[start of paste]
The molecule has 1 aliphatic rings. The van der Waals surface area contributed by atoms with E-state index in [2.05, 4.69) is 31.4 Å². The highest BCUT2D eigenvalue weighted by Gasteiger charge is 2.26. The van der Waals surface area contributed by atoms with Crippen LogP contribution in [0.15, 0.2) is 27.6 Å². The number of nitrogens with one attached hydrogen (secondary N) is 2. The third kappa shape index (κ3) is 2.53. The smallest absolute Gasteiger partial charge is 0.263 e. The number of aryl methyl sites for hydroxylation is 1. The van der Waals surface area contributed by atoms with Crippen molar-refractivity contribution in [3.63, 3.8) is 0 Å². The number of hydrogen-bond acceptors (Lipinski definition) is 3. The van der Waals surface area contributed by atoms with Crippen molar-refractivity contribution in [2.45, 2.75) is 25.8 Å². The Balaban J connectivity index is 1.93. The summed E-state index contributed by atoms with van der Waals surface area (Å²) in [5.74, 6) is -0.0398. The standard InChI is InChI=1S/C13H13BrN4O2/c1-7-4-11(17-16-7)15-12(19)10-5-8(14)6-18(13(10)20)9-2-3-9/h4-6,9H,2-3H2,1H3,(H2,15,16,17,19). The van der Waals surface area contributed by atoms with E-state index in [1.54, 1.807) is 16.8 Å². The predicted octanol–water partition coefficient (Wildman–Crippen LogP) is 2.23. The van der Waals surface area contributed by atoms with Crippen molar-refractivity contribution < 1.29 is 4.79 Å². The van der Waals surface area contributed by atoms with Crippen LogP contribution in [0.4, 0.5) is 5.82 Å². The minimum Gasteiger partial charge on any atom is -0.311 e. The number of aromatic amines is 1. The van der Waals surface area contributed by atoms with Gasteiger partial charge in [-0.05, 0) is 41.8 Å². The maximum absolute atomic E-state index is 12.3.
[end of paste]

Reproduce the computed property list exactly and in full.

The molecule has 1 aliphatic rings. The van der Waals surface area contributed by atoms with E-state index in [2.05, 4.69) is 31.4 Å². The highest BCUT2D eigenvalue weighted by Gasteiger charge is 2.26. The van der Waals surface area contributed by atoms with Crippen LogP contribution in [0.15, 0.2) is 27.6 Å². The number of nitrogens with one attached hydrogen (secondary N) is 2. The third kappa shape index (κ3) is 2.53. The smallest absolute Gasteiger partial charge is 0.263 e. The number of aryl methyl sites for hydroxylation is 1. The van der Waals surface area contributed by atoms with Crippen molar-refractivity contribution in [3.63, 3.8) is 0 Å². The number of hydrogen-bond acceptors (Lipinski definition) is 3. The van der Waals surface area contributed by atoms with Crippen molar-refractivity contribution in [2.45, 2.75) is 25.8 Å². The Balaban J connectivity index is 1.93. The summed E-state index contributed by atoms with van der Waals surface area (Å²) in [5.74, 6) is -0.0398. The standard InChI is InChI=1S/C13H13BrN4O2/c1-7-4-11(17-16-7)15-12(19)10-5-8(14)6-18(13(10)20)9-2-3-9/h4-6,9H,2-3H2,1H3,(H2,15,16,17,19). The van der Waals surface area contributed by atoms with E-state index in [1.54, 1.807) is 16.8 Å². The predicted octanol–water partition coefficient (Wildman–Crippen LogP) is 2.23. The van der Waals surface area contributed by atoms with Crippen molar-refractivity contribution < 1.29 is 4.79 Å². The van der Waals surface area contributed by atoms with Crippen LogP contribution in [0.4, 0.5) is 5.82 Å². The minimum Gasteiger partial charge on any atom is -0.311 e. The number of aromatic amines is 1. The van der Waals surface area contributed by atoms with Gasteiger partial charge in [-0.05, 0) is 41.8 Å². The maximum absolute atomic E-state index is 12.3.